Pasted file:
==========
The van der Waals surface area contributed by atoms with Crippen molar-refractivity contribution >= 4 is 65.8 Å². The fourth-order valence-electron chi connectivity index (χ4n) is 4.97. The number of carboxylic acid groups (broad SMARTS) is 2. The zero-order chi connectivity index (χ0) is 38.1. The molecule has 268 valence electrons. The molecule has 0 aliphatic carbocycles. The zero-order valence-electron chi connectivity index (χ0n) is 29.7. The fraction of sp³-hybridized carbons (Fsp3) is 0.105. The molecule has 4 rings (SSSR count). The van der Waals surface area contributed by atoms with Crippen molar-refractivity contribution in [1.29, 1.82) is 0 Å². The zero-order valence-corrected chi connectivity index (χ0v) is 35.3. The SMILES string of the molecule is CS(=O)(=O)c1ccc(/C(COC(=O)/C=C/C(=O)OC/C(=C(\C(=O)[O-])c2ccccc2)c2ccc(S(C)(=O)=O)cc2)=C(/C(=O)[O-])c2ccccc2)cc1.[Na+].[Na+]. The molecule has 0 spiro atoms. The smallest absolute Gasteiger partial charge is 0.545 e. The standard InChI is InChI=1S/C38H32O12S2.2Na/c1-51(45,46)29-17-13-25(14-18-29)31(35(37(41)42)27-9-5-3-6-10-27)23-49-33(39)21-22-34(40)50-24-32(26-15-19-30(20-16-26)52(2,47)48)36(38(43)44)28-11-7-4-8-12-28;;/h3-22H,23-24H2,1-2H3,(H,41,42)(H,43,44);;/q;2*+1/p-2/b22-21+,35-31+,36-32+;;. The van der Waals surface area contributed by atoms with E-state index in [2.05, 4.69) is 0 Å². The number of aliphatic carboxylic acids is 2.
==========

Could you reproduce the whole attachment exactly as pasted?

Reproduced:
The van der Waals surface area contributed by atoms with Crippen molar-refractivity contribution >= 4 is 65.8 Å². The fourth-order valence-electron chi connectivity index (χ4n) is 4.97. The number of carboxylic acid groups (broad SMARTS) is 2. The zero-order chi connectivity index (χ0) is 38.1. The molecule has 268 valence electrons. The molecule has 0 aliphatic carbocycles. The zero-order valence-electron chi connectivity index (χ0n) is 29.7. The fraction of sp³-hybridized carbons (Fsp3) is 0.105. The molecule has 4 rings (SSSR count). The van der Waals surface area contributed by atoms with Crippen molar-refractivity contribution in [1.29, 1.82) is 0 Å². The zero-order valence-corrected chi connectivity index (χ0v) is 35.3. The SMILES string of the molecule is CS(=O)(=O)c1ccc(/C(COC(=O)/C=C/C(=O)OC/C(=C(\C(=O)[O-])c2ccccc2)c2ccc(S(C)(=O)=O)cc2)=C(/C(=O)[O-])c2ccccc2)cc1.[Na+].[Na+]. The molecule has 0 spiro atoms. The smallest absolute Gasteiger partial charge is 0.545 e. The standard InChI is InChI=1S/C38H32O12S2.2Na/c1-51(45,46)29-17-13-25(14-18-29)31(35(37(41)42)27-9-5-3-6-10-27)23-49-33(39)21-22-34(40)50-24-32(26-15-19-30(20-16-26)52(2,47)48)36(38(43)44)28-11-7-4-8-12-28;;/h3-22H,23-24H2,1-2H3,(H,41,42)(H,43,44);;/q;2*+1/p-2/b22-21+,35-31+,36-32+;;. The van der Waals surface area contributed by atoms with E-state index in [2.05, 4.69) is 0 Å². The number of aliphatic carboxylic acids is 2.